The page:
5

The article written by Emily Anthes, appearing in the New Yorker, May 12 issue under the title, “The Glossary of Happiness” wraps up with the following paragraph:

Lomas (a lecturer in applied positive psychology at the University of East London) returned to the University of East London and launched the Positive Lexicography Project, an online glossary of untranslatable words. “If you just put them out there and people are aware of them, then—almost like linguistic natural selection—people will find ones that appeal to them, and they might start using them,” Lomas said. If he succeeds, we may stroll through these waning days of spring more aware of aware—the Japanese noun for “the bittersweetness of a brief, fading moment of transcendent beauty.”

I can’t think up a Japanese word (noun) equivalent to the notion, “the bittersweetness of a brief, fading moment of transcendent beauty” in English. Would you suggest me any Japanese counterpart that comes up to your mind?

7
  • 4
    Did you realize that the article mentioned the (romanized) Japanese word (aware)?
    – Earthliŋ
    Commented May 15, 2016 at 13:39
  • Seems like 侘び寂び (わびさび) at least needs a mention here. Commented May 15, 2016 at 18:00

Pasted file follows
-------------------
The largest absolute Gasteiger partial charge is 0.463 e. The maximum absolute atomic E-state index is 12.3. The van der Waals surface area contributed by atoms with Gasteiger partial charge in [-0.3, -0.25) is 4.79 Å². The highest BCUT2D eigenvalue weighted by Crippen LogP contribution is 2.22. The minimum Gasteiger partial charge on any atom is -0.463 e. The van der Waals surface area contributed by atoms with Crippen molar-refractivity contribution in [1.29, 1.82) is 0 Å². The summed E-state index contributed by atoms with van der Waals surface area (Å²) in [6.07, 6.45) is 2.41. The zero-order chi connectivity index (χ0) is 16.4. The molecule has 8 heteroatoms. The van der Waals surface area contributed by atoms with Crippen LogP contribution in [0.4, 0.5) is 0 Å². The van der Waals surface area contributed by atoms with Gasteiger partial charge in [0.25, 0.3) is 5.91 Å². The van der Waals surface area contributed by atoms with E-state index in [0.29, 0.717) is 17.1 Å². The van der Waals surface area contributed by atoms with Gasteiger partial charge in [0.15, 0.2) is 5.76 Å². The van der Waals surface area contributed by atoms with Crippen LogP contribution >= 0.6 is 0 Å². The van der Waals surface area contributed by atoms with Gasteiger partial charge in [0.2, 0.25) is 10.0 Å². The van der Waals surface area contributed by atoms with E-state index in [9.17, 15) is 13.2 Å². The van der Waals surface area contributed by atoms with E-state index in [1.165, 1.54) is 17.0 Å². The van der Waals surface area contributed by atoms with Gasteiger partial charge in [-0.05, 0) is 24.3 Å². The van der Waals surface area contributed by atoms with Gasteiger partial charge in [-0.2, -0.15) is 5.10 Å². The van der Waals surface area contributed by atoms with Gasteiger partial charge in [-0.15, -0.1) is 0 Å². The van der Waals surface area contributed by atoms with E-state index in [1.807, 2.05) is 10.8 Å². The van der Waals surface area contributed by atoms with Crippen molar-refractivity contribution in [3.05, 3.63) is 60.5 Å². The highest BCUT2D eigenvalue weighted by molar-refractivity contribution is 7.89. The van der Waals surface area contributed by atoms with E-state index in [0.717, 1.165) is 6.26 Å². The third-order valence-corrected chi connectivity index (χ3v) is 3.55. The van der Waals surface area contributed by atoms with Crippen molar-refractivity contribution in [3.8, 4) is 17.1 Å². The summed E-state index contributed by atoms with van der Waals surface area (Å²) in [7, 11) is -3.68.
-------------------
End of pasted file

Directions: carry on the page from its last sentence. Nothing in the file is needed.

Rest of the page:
• @Earthing. Gosh! Jumped the gun. I took 'aware' for an English word, 'aware' of awareness, and thought the structure of 'days of spring more aware of aware' is strange. The answer was given int the text. A sour grape for my misreading 哀れ. 'aware' is that 'aware' here in "waning days of spring more aware of aware' is apparently functions as an adjective, but the author is calling it a noun. Commented May 15, 2016 at 21:45
  • 1
    Cont'd. 哀れ on its alone doesn't describe the sense of "the bittersweetness of a brief, fading moment of transcendent beauty.” The author should have added to ものの to 哀れ. Commented May 15, 2016 at 22:02
  • @YoichiOishi I see. This reminds me of this question: japanese.stackexchange.com/q/17723/1628
    – Earthliŋ
    Commented May 16, 2016 at 14:36

1 Answer 1

10

The word the writer meant was 哀れ

If he succeeds, we may stroll through these waning days of spring more aware of aware

In English, foreign words are often typeset in italics, and this article follows the convention (although your copypaste did not copy the italics over.)

4
  • Does 哀れ really have such a specific meaning? o,o
    – kuchitsu
    Commented May 15, 2016 at 15:38
  • 4
    @kuchitsu I don't think so. Foreign words tend to be presented as mystical and bizarre concepts by a certain kind of English speaker.
    – Angelos
    Commented May 15, 2016 at 20:25
  • 4
    Googled a bit, maybe they meant 物の哀れ.
    – kuchitsu
    Commented May 15, 2016 at 22:04
  • 哀れ in modern Japanese normally means pitiful, miserable, etc., but in archaic Japanese, 哀れ had positive meanings like impressive, heart-touching, lovely, etc. もののあはれ is a word used today to refer to the archaic definition of 哀れ/あはれ.
    – naruto
    Commented May 17, 2016 at 17:45

You must log in to answer this question.

Not the answer you're looking for? Browse other questions tagged .